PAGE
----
Saturday, January 7, 2017
The Forrests by Emily Perkins
Dorothy Forrest is born into a large family. The father comes from a wealthy family but has never been a success himself. When Dorothy is seven, he impulsively moves the family from America to Auckland, New Zealand, where he can ignore the family and work on his get-rich schemes in peace. This leaves the family in perilous financial trouble and there is little money to spare to raise the five children. Sometimes the father is gone for months leaving their mother to make do as best she can. Yet she also finds the kindness to basically take in another child, Daniel, who lives close but is basically raising himself, the only ambitious individual in a house of drug addicts.
The children grow up, as children do. They survive their parent's upbringing, from moving to living on a commune while the father goes to America for a while, to other moves. The children grow up tightly bonded although they aren't that attached to their parents. Perkins follows the children over the years as they find jobs, marry or have relationships, have children, divorce, and even face death. The one constant over the years is Dorothy's feelings for Daniel, which he sometimes reciprocates and sometimes ignores. Finally, old age comes to the children and they themselves leave behind children for another era.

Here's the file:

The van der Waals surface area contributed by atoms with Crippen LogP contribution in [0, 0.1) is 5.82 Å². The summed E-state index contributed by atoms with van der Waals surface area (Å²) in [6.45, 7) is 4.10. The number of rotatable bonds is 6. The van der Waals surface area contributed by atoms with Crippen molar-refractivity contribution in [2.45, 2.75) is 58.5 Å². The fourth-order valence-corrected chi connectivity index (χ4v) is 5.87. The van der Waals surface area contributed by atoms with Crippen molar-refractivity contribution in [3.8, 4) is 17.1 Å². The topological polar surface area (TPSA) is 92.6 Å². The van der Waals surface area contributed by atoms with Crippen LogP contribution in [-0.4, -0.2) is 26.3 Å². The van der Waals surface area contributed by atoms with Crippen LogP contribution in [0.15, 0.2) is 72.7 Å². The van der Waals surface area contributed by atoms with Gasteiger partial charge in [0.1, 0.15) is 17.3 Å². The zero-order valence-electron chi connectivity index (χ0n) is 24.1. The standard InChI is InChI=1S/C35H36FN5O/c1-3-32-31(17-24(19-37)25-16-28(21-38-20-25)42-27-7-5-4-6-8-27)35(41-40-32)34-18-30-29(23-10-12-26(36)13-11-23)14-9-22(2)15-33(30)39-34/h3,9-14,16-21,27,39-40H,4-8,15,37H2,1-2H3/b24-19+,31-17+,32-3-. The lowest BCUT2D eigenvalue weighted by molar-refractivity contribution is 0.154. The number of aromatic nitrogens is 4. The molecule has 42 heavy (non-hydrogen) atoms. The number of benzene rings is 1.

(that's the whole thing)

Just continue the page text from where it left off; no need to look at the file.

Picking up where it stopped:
Emily Perkins has won several literary prizes such as the Best First Book of the New Zealand Book Award and the Geoffrey Faber Memorial Prize. The Forrests was nominated for the Orange Prize in 2013. It shows the ebb and flow of a family, how relationships within the family sustain a person throughout their life and how love can bloom and survive even with years of separation. This book is recommended for readers of literary fiction.